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I can fill in the blank by just listing the different fields of maths but my goal is to define all of mathematics.

An answer that I would've accepted a few years ago is "Maths is the study of numbers." But certain fields like topology and game theory do not have much to do with numbers.

A mathematician proposed "Mathematics is the study of the meaning behind numbers" but again that's assuming there can't be maths without numbers.

Another: "Maths is the study of abstraction" but that's just … abstract.

So what is maths?

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    $\begingroup$ It is difficult to answer, see en.wikipedia.org/wiki/Definitions_of_mathematics $\endgroup$ – Amzoti Jan 5 '14 at 14:41
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    $\begingroup$ Mathematics is the deductive science which has historically grown out of the study of numbers and geometric figures. $\endgroup$ – user119191 Jan 5 '14 at 14:42
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    $\begingroup$ Why should math be the study of some particular thing? $\endgroup$ – fkraiem Jan 5 '14 at 14:42
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    $\begingroup$ It's not mathology. $\endgroup$ – Karl Kroningfeld Jan 5 '14 at 14:44
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    $\begingroup$ Math is just high falutin' pattern making. $\endgroup$ – Alexander Gruber Jan 5 '14 at 14:46
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Math is the study of deductions from assumptions.

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    $\begingroup$ That would have been my initial answer, but then it would make Aristotle's Metaphysics "math". $\endgroup$ – Martin Argerami Jan 5 '14 at 14:55
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    $\begingroup$ Martin, you can't spell metaphysics without math (jumbled across the word, that is). $$\underline{\sf M}\rm e\underline{\sf ta}\rm p\underline{\sf h}\rm yiscs$$ $\endgroup$ – Asaf Karagila Jan 5 '14 at 15:09
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I've said it before, and I'll say it again (like a bleepin' broken record):

Mathematics is a collection of massively multi-player creative games that have collectively been played by tens of thousands of people on every inhabited continent since before the dawn of history. As befits such a game, mathematics has several different ways to score points:

  1. Prove a theorem
  2. Find a counterexample to a conjecture
  3. Come up with a productive conjecture
  4. Create a new subgame, perhaps inspired by something encountered in the world (a somewhat unusual and somewhat risky move, but often very rewarding)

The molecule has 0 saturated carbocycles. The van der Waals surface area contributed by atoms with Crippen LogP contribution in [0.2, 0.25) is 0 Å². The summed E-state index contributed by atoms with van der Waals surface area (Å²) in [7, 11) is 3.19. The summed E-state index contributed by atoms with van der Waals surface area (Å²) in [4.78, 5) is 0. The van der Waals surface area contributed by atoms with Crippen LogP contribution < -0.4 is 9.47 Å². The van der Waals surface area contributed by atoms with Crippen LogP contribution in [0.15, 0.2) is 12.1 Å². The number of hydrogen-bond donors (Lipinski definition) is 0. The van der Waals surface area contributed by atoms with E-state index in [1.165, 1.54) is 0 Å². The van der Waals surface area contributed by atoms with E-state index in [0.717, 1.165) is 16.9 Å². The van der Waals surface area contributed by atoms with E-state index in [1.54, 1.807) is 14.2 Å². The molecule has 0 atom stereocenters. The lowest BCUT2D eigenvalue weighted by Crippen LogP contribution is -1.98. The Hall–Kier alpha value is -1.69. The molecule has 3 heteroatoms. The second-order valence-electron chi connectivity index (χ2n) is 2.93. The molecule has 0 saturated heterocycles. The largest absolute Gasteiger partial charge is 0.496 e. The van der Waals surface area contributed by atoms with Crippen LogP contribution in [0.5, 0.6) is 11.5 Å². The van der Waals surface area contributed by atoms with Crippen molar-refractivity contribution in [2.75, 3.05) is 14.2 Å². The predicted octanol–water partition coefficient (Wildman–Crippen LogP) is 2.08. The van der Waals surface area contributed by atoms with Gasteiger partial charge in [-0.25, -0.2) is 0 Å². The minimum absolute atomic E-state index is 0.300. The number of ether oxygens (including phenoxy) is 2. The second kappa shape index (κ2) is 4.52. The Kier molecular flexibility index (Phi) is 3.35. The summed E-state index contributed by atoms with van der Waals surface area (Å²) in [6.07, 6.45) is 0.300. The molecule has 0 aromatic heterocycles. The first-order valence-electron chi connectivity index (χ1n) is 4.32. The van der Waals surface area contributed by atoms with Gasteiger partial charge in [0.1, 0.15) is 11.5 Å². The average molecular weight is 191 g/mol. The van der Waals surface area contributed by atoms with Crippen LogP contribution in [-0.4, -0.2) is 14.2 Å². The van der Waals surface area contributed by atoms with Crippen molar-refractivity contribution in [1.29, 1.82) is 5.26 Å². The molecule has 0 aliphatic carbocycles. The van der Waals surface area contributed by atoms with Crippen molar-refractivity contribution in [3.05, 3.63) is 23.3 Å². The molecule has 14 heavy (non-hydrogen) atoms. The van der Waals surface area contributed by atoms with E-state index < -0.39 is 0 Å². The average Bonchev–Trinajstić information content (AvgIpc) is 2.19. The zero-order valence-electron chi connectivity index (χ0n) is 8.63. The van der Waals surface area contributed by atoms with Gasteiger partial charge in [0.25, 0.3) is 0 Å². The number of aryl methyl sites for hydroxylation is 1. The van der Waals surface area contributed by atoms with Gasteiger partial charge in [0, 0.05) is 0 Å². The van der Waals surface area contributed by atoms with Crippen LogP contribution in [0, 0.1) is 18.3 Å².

5. Create a new variant of the game (a rare and risky move)
  6. Teach others to play the game, who themselves go on to play it well
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Mathematics: Science that studies by means of deductive reasoning the properties of abstract entities (numbers, geometric figures, functions, spaces, etc.) and the relationships established between them.

Translation of the definition of mathematics from the French dictionary Larousse

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    $\begingroup$ Mathematics is not a science; science demands faith in inferential statistics; mathematics suggests faith in the consistency of Peano arithmetic, ZF theory, etc. $\endgroup$ – dfeuer Jan 5 '14 at 14:55
  • $\begingroup$ @dfeuer faith is faith. $\endgroup$ – Pineapple Fish Jun 7 '20 at 19:41
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Math is the study of natural patterns and offers a way to describe nature.

(This is just a way I like to look at it.)
Linear algebra deals with the translation of space and the place in space.
Group theory is about the study of (rotational, translational) symmetries.
Number theory comes from counting objects and dividing objects in groups.

Of course, a lot of these topics generalize 'nature', but topics like topology are useful to describe nature too.

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    $\begingroup$ I don't know about patterns. There is a discipline called Chaos Theory :P $\endgroup$ – Lost1 Jan 5 '14 at 14:53
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Here’s another rather poetic answer:

[Math] is limitless as that space which it finds too narrow for its aspirations; its possibilities are as infinite as the worlds which are forever crowding in and multiplying upon the astronomer's gaze; it is as incapable of being restricted within assigned boundaries or being reduced to definitions of permanent validity, as the consciousness of life, which seems to slumber in each monad, in every atom of matter, in each leaf and bud cell, and is forever ready to burst forth into new forms of… existence.

— James Joseph Sylvester

And another (since everything in mathematics can be pretty much defined in set-theoretic terms):

Math is the study of things that can be described as sets.

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